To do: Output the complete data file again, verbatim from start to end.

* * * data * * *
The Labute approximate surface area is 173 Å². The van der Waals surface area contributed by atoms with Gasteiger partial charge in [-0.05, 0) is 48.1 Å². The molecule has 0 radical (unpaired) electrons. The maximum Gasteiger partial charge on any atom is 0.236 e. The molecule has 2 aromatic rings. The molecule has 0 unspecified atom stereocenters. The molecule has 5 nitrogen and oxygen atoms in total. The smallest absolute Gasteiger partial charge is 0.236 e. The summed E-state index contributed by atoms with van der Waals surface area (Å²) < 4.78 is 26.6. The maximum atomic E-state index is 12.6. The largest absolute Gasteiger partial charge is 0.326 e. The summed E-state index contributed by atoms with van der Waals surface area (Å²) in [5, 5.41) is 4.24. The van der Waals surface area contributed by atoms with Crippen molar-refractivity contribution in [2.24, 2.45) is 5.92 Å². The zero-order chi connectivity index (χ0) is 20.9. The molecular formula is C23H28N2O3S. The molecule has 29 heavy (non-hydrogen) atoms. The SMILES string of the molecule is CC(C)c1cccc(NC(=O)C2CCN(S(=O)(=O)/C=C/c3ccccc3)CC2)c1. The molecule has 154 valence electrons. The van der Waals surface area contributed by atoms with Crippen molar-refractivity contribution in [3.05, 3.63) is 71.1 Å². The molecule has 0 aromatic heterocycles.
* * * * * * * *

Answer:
The Labute approximate surface area is 173 Å². The van der Waals surface area contributed by atoms with Gasteiger partial charge in [-0.05, 0) is 48.1 Å². The molecule has 0 radical (unpaired) electrons. The maximum Gasteiger partial charge on any atom is 0.236 e. The molecule has 2 aromatic rings. The molecule has 0 unspecified atom stereocenters. The molecule has 5 nitrogen and oxygen atoms in total. The smallest absolute Gasteiger partial charge is 0.236 e. The summed E-state index contributed by atoms with van der Waals surface area (Å²) < 4.78 is 26.6. The maximum atomic E-state index is 12.6. The largest absolute Gasteiger partial charge is 0.326 e. The summed E-state index contributed by atoms with van der Waals surface area (Å²) in [5, 5.41) is 4.24. The van der Waals surface area contributed by atoms with Crippen molar-refractivity contribution in [2.24, 2.45) is 5.92 Å². The zero-order chi connectivity index (χ0) is 20.9. The molecular formula is C23H28N2O3S. The molecule has 29 heavy (non-hydrogen) atoms. The SMILES string of the molecule is CC(C)c1cccc(NC(=O)C2CCN(S(=O)(=O)/C=C/c3ccccc3)CC2)c1. The molecule has 154 valence electrons. The van der Waals surface area contributed by atoms with Crippen molar-refractivity contribution in [3.05, 3.63) is 71.1 Å². The molecule has 0 aromatic heterocycles.